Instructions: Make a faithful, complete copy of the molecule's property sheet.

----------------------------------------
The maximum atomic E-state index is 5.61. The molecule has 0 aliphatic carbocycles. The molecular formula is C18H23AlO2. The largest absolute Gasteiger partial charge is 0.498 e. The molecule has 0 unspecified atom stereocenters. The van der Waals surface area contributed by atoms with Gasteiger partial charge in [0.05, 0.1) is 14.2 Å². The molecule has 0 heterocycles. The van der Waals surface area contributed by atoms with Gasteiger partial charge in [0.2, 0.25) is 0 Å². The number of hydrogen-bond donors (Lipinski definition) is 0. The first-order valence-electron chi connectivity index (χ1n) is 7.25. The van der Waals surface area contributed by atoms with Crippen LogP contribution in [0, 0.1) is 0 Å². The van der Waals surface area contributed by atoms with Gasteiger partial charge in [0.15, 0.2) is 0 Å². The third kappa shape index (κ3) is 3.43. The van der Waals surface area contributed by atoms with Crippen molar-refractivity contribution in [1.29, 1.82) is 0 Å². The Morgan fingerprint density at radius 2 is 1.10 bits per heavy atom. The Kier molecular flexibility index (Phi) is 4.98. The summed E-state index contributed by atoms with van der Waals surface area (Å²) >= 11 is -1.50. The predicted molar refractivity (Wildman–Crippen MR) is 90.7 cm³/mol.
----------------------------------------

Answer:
The maximum atomic E-state index is 5.61. The molecule has 0 aliphatic carbocycles. The molecular formula is C18H23AlO2. The largest absolute Gasteiger partial charge is 0.498 e. The molecule has 0 unspecified atom stereocenters. The van der Waals surface area contributed by atoms with Gasteiger partial charge in [0.05, 0.1) is 14.2 Å². The molecule has 0 heterocycles. The van der Waals surface area contributed by atoms with Gasteiger partial charge in [0.2, 0.25) is 0 Å². The number of hydrogen-bond donors (Lipinski definition) is 0. The first-order valence-electron chi connectivity index (χ1n) is 7.25. The van der Waals surface area contributed by atoms with Crippen LogP contribution in [0, 0.1) is 0 Å². The van der Waals surface area contributed by atoms with Gasteiger partial charge in [0.15, 0.2) is 0 Å². The third kappa shape index (κ3) is 3.43. The van der Waals surface area contributed by atoms with Crippen molar-refractivity contribution in [1.29, 1.82) is 0 Å². The Morgan fingerprint density at radius 2 is 1.10 bits per heavy atom. The Kier molecular flexibility index (Phi) is 4.98. The summed E-state index contributed by atoms with van der Waals surface area (Å²) >= 11 is -1.50. The predicted molar refractivity (Wildman–Crippen MR) is 90.7 cm³/mol.